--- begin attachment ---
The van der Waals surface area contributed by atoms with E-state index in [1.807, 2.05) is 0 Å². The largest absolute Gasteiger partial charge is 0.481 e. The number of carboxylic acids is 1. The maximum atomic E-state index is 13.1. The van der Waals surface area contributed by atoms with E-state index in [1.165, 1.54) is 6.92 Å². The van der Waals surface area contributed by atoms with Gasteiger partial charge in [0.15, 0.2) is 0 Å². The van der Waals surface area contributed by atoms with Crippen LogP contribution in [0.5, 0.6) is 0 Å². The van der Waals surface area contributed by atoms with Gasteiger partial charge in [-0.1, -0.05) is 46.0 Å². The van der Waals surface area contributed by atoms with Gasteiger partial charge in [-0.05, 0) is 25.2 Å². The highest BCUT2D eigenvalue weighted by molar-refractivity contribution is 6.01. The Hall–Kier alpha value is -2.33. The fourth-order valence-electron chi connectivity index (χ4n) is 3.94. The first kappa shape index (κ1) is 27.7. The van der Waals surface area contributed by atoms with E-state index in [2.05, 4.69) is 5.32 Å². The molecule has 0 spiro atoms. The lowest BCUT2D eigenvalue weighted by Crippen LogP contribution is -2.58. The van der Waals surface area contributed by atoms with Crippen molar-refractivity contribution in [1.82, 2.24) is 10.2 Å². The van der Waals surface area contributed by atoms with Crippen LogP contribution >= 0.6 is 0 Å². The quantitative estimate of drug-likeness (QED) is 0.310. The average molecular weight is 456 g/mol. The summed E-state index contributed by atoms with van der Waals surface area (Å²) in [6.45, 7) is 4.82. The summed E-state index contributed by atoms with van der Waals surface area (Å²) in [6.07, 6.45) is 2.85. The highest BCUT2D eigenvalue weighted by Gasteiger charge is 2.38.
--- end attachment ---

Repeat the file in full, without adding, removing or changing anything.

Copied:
The van der Waals surface area contributed by atoms with E-state index in [1.807, 2.05) is 0 Å². The largest absolute Gasteiger partial charge is 0.481 e. The number of carboxylic acids is 1. The maximum atomic E-state index is 13.1. The van der Waals surface area contributed by atoms with E-state index in [1.165, 1.54) is 6.92 Å². The van der Waals surface area contributed by atoms with Gasteiger partial charge in [0.15, 0.2) is 0 Å². The van der Waals surface area contributed by atoms with Crippen LogP contribution in [0.5, 0.6) is 0 Å². The van der Waals surface area contributed by atoms with Gasteiger partial charge in [-0.1, -0.05) is 46.0 Å². The van der Waals surface area contributed by atoms with Gasteiger partial charge in [-0.05, 0) is 25.2 Å². The highest BCUT2D eigenvalue weighted by molar-refractivity contribution is 6.01. The Hall–Kier alpha value is -2.33. The fourth-order valence-electron chi connectivity index (χ4n) is 3.94. The first kappa shape index (κ1) is 27.7. The van der Waals surface area contributed by atoms with E-state index in [2.05, 4.69) is 5.32 Å². The molecule has 0 spiro atoms. The lowest BCUT2D eigenvalue weighted by Crippen LogP contribution is -2.58. The van der Waals surface area contributed by atoms with Crippen molar-refractivity contribution in [1.82, 2.24) is 10.2 Å². The van der Waals surface area contributed by atoms with Crippen LogP contribution >= 0.6 is 0 Å². The quantitative estimate of drug-likeness (QED) is 0.310. The average molecular weight is 456 g/mol. The summed E-state index contributed by atoms with van der Waals surface area (Å²) in [6.45, 7) is 4.82. The summed E-state index contributed by atoms with van der Waals surface area (Å²) in [6.07, 6.45) is 2.85. The highest BCUT2D eigenvalue weighted by Gasteiger charge is 2.38.